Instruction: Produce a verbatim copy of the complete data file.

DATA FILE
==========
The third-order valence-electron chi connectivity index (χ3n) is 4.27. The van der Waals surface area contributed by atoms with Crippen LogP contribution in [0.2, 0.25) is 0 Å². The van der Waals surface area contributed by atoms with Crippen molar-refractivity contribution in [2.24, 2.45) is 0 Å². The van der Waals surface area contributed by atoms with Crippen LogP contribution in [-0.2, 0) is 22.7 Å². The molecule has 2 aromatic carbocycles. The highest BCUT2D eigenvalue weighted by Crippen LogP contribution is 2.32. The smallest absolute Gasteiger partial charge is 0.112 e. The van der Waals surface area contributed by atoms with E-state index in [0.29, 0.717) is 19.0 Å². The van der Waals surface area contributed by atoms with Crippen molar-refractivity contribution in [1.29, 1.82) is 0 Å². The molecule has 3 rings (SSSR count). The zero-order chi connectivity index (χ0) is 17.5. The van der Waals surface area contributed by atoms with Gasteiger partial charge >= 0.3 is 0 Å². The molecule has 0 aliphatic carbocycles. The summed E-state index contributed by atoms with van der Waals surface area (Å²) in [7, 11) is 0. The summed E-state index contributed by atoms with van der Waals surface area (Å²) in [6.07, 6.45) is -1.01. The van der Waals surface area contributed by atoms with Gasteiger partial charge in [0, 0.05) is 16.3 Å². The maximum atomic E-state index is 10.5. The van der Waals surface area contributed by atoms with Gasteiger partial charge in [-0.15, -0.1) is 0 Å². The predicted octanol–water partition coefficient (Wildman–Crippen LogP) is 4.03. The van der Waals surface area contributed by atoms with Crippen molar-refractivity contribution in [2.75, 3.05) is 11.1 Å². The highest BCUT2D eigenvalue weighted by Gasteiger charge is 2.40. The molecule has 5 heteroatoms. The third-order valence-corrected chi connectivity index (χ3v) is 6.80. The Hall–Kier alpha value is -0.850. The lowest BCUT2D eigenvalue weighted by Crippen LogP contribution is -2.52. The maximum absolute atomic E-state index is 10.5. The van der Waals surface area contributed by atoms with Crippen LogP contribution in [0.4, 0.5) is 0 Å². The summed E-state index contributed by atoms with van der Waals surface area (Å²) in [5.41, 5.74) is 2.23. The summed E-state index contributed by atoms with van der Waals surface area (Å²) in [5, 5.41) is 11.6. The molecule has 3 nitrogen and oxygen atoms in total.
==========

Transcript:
The third-order valence-electron chi connectivity index (χ3n) is 4.27. The van der Waals surface area contributed by atoms with Crippen LogP contribution in [0.2, 0.25) is 0 Å². The van der Waals surface area contributed by atoms with Crippen molar-refractivity contribution in [2.24, 2.45) is 0 Å². The van der Waals surface area contributed by atoms with Crippen LogP contribution in [-0.2, 0) is 22.7 Å². The molecule has 2 aromatic carbocycles. The highest BCUT2D eigenvalue weighted by Crippen LogP contribution is 2.32. The smallest absolute Gasteiger partial charge is 0.112 e. The van der Waals surface area contributed by atoms with E-state index in [0.29, 0.717) is 19.0 Å². The van der Waals surface area contributed by atoms with Crippen molar-refractivity contribution in [1.29, 1.82) is 0 Å². The molecule has 3 rings (SSSR count). The zero-order chi connectivity index (χ0) is 17.5. The van der Waals surface area contributed by atoms with Gasteiger partial charge >= 0.3 is 0 Å². The molecule has 0 aliphatic carbocycles. The summed E-state index contributed by atoms with van der Waals surface area (Å²) in [7, 11) is 0. The summed E-state index contributed by atoms with van der Waals surface area (Å²) in [6.07, 6.45) is -1.01. The van der Waals surface area contributed by atoms with Gasteiger partial charge in [0, 0.05) is 16.3 Å². The maximum atomic E-state index is 10.5. The van der Waals surface area contributed by atoms with Gasteiger partial charge in [-0.15, -0.1) is 0 Å². The predicted octanol–water partition coefficient (Wildman–Crippen LogP) is 4.03. The van der Waals surface area contributed by atoms with Crippen molar-refractivity contribution in [2.75, 3.05) is 11.1 Å². The highest BCUT2D eigenvalue weighted by Gasteiger charge is 2.40. The molecule has 5 heteroatoms. The third-order valence-corrected chi connectivity index (χ3v) is 6.80. The Hall–Kier alpha value is -0.850. The lowest BCUT2D eigenvalue weighted by Crippen LogP contribution is -2.52. The maximum absolute atomic E-state index is 10.5. The van der Waals surface area contributed by atoms with Crippen LogP contribution in [0.4, 0.5) is 0 Å². The summed E-state index contributed by atoms with van der Waals surface area (Å²) in [5.41, 5.74) is 2.23. The summed E-state index contributed by atoms with van der Waals surface area (Å²) in [5, 5.41) is 11.6. The molecule has 3 nitrogen and oxygen atoms in total.